Wednesday, June 27, 2018

Local Tourist -- Royal Oak: Vinsetta Garage

The Local Tourist spent a morning in Royal Oak, Michigan, walking up and down the main streets and popping in on a few shops, including Toyology, a toy store which was not only a blast of nostalgia, but also a really neat store to walk through.  If you need a toy or a game in Royal Oak, stop in here.  We also had success in Paper Trail Books, a used book store.  Peter found several Garfield books and was reading them all the way home.  Photos from Royal Oak will have to come later, as I am having issues with my laptop and the photos which were uploaded onto it. 

There were too many restaurants to consider.  They all looked good.  We settled on Vinsetta Garage for some burgers.  (The family thought I was joking when I said we were going to eat lunch at a garage.)  It is on Woodward Avenue, and the only problem with it is not enough parking.  I am sure they are aware of the problem, but they are on a lot where space is quite limited.  We parked 2 blocks up on a side street, and the walk was totally worth the food and the atmosphere.

In the meantime, here are some photos from Vinsetta Garage.

The best dinner companion ever!

Happy Anniversary!

          On this date, 26 years ago, I bound myself to my beloved wife, Laura.  I would do so again in a heartbeat. 

          We were wed at Bethany Evangelical Lutheran Church in Appleton, Wisconsin, and the majority of our 26 years of marriage have been right here at Good Shepherd Evangelical Lutheran Church in Novi, Michigan.  We have enjoyed so many blessings over the years, endured a few hardships, and have been spared from even more.

          King Solomon taught us: "An excellent wife who can find?  She is far more precious than jewels." (Proverbs 31:10)  I certainly feel that way about my wife, and pray that other marriages enjoy the same joys that I have known for these past 26 years.  Give thanks to the LORD, for he is good; and his mercy endures forever.  And I pray that his mercies continue upon us for many years to come.

Sunday, June 24, 2018

Sermon -- Nativity of St. John the Baptist (June 24, 2018)

LUKE 1:57-67


In the name + of Jesus.

     We are not good at waiting.  We want what we want NOW.  We have been conditioned into believing that we are being insulted if we have to wait.  Go to a doctor's office and you will find a room full of people who are agitated because of the wait.  Then you go to the examination room where, again, you have to wait.  Your anger works up to a rolling boil at doctors, nurses, and receptionists who keep you waiting—as if that's what they came into work to do.  We hate waiting.  Text messages need immediate responses.  All news is breaking.  And we want our meals hot and ready. 
     Even expectant parents cannot stand the wait.  From creation up to now, the wait for a baby has been nine months.  But now, expectant parents host gender reveals for a baby which is months away from being born.  The name is chosen early.  Ultrasounds can even provide photos so that you can have baby pictures before you have the baby.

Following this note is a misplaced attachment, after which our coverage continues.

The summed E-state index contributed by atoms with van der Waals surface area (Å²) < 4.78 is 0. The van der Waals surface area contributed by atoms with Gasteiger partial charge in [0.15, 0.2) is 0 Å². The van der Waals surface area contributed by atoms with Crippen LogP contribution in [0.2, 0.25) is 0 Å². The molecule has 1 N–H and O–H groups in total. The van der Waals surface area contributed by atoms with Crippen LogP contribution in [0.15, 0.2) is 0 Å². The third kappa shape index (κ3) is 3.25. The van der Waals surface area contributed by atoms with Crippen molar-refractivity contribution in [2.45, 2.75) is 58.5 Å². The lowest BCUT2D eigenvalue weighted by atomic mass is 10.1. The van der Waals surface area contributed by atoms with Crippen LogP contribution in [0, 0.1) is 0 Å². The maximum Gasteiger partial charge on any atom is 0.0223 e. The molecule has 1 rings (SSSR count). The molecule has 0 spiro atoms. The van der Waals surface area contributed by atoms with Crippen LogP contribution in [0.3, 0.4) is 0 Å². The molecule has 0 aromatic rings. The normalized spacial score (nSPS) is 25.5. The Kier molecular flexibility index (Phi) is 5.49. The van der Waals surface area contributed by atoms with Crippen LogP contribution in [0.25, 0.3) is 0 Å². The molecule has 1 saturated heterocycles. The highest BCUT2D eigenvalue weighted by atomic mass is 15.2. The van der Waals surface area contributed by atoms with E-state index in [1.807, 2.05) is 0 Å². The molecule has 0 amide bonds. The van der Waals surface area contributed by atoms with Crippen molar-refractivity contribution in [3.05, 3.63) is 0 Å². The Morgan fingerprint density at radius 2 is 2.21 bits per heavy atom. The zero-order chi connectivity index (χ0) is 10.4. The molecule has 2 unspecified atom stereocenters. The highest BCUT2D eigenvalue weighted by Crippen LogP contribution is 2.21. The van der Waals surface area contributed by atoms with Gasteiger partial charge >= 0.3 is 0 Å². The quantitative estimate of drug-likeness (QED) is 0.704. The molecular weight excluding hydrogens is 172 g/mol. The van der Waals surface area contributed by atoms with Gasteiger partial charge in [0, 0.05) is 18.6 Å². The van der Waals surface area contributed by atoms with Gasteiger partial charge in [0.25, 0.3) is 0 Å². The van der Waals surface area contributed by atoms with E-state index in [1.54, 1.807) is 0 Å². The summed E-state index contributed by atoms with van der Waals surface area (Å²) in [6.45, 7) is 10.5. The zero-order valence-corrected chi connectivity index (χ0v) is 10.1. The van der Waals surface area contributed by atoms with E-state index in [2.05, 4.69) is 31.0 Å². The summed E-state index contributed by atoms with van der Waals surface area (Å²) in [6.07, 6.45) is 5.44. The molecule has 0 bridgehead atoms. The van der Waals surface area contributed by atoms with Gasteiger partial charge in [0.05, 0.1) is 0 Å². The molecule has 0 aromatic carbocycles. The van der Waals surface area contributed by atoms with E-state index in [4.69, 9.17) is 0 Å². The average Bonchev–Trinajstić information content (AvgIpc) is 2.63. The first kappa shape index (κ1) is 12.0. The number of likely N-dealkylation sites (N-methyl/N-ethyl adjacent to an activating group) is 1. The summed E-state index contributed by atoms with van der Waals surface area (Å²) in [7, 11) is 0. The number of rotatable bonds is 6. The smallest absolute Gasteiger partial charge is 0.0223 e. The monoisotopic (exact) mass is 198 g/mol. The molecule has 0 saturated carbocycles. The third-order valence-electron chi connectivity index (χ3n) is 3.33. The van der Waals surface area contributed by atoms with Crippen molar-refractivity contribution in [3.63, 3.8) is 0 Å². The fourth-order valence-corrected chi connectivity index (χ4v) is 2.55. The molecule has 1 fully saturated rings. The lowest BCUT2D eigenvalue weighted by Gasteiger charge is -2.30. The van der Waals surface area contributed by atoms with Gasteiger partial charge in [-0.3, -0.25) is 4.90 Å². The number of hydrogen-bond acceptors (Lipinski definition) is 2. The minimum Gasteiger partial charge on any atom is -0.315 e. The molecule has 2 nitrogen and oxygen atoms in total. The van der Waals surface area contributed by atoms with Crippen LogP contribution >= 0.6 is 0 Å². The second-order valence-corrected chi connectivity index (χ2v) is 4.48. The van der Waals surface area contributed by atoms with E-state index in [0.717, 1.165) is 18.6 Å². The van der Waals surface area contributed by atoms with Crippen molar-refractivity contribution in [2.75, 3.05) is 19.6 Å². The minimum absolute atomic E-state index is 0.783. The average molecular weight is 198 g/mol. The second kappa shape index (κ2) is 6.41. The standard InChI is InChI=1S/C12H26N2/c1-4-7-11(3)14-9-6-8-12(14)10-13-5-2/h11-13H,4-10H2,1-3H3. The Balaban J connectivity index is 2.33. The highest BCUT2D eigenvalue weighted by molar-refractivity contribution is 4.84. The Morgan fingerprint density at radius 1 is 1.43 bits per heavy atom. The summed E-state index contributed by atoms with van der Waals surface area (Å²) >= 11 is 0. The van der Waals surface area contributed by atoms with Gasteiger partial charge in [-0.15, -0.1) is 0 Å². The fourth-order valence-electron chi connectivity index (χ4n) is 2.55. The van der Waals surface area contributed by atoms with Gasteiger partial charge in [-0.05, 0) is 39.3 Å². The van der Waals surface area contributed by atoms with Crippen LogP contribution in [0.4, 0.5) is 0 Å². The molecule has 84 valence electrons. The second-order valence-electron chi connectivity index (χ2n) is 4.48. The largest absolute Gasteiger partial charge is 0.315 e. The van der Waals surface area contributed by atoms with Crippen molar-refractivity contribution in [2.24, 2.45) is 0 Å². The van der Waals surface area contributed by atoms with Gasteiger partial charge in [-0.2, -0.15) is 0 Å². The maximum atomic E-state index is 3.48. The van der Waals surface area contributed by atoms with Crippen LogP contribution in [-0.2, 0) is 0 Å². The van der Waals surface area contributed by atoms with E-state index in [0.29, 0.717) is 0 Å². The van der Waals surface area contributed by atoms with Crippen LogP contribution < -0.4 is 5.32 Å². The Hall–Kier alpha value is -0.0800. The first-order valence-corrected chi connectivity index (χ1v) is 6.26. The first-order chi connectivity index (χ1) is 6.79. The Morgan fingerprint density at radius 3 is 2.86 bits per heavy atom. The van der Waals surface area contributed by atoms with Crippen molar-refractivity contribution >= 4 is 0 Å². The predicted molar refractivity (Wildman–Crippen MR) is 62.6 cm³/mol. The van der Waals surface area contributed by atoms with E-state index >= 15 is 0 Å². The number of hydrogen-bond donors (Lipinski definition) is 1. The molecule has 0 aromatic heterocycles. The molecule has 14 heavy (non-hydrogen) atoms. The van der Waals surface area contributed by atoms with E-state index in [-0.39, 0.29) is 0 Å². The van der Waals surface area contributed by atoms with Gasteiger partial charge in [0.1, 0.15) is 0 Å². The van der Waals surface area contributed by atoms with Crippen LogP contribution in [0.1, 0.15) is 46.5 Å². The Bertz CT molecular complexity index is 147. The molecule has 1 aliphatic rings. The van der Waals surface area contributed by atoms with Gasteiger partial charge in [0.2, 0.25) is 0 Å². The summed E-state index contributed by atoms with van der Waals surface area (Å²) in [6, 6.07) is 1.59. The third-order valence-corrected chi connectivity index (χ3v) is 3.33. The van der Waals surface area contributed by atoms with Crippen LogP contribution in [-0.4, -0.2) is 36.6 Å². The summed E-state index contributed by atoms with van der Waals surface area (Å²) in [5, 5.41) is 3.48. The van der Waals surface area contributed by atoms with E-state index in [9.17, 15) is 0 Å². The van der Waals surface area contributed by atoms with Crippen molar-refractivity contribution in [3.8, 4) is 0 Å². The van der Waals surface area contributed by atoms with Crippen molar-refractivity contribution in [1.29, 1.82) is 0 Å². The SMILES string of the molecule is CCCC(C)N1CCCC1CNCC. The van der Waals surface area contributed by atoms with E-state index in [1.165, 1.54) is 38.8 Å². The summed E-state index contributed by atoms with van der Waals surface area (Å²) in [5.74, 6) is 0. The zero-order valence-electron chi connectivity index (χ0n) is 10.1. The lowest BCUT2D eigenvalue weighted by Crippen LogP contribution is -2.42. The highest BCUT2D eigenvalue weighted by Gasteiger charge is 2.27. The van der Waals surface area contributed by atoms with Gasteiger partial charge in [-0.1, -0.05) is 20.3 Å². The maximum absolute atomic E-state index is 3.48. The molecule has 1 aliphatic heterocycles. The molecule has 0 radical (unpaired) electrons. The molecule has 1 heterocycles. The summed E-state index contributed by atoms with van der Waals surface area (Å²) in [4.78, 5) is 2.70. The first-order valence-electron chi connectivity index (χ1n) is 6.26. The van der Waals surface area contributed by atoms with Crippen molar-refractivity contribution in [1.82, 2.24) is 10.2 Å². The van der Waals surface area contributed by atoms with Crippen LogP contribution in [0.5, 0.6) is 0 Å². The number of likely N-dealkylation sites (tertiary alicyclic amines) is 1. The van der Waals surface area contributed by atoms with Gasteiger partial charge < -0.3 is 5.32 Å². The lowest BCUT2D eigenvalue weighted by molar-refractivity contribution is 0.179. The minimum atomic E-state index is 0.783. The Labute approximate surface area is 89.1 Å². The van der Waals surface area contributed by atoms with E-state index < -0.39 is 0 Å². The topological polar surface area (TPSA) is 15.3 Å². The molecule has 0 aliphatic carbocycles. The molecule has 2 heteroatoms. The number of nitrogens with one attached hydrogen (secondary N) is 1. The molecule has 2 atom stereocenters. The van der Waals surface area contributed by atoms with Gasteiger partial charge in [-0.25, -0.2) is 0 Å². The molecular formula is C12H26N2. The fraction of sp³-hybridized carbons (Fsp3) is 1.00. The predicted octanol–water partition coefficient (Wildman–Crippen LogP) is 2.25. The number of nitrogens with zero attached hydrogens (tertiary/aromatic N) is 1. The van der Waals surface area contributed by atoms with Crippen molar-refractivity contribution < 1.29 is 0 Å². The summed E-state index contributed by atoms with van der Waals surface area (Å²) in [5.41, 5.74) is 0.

Such advances are commonplace.  For that reason, we may have a hard time understanding the scene in the hill country of Judea where Elizabeth had given birth. Back then, no one knew the sex of their baby until it was born.  If names were discussed, they were not given until the 8th day when a boy was given the covenant mark of circumcision.  Zechariah and Elizabeth were the exception.  They not only knew that they would have a boy, they also knew his name because it was given by the angel.  Rather than honor Zechariah by naming the boy after him, Zechariah and Elizabeth honored the Lord by giving their son the name which had been assigned.  Zechariah asked for a writing tablet and wrote, “His name is John.” (Luke 1:63)
     The name “John” was intentionally given.  It comes from a Hebrew name which means “The Lord has been gracious.”  The Lord was certainly gracious in giving a son to Zechariah and Elizabeth in their old age.  They had waited years and years for the Lord to bless their marriage with a child.  Eventually, waiting turned into the resignation that God, in his wisdom, would withhold this blessing from them.  They did not know why, and God did not give them an answer.  Although they had yearned for a child, the harsh reality is that God did not owe them a child.  Still, the Lord was gracious to them, and the name they gave to their son was a testimony to that.  The Lord sent his long-awaited grace.
     Even when God is gracious, he is still criticized for it.  I can imagine people rebuking God for giving Zechariah and Elizabeth their son.  “Sure, withhold this blessing until they are old and tired.  Nice timing, God!”  We still criticize God, faulting God for aches and pains, sickness and disaster, poverty, violence, and war.  We forget that the world God created was perfect.  When you read through the Bible, you will notice that you do not have to wait long to see everything ruined by sin.  That was man's fault, not God's.  We have also added our own sins to it.  We are impatient with other people, caring nothing about their struggles, only wanting them to help us with ours or get out of the way.  We are impatient with God because he does not fix everything as quickly or as completely as we want.  When our children snarl at us because we are not moving fast enough to give them what they want, we rebuke them.  We may even stop what we were doing and withhold the blessing we had intended for them.  And yet, we feel vindicated to criticize God.  We do not deserve his blessings, but his rebuke and his wrath.  Repent.
     Despite all the sins of mankind in this wicked world, God still loves the people he has created.  The Lord did not make Adam and Eve wait to see what he would do to them.  The Lord was gracious.  He promised a Savior as soon as he was needed.  Nevertheless, the world would have to wait for God's Savior until the time was right.  For centuries upon centuries, the world was waiting, holding on to the promise that God had made.  And God proved himself faithful to that promise with the birth of a boy named John.  The Lord sent his long-awaited grace.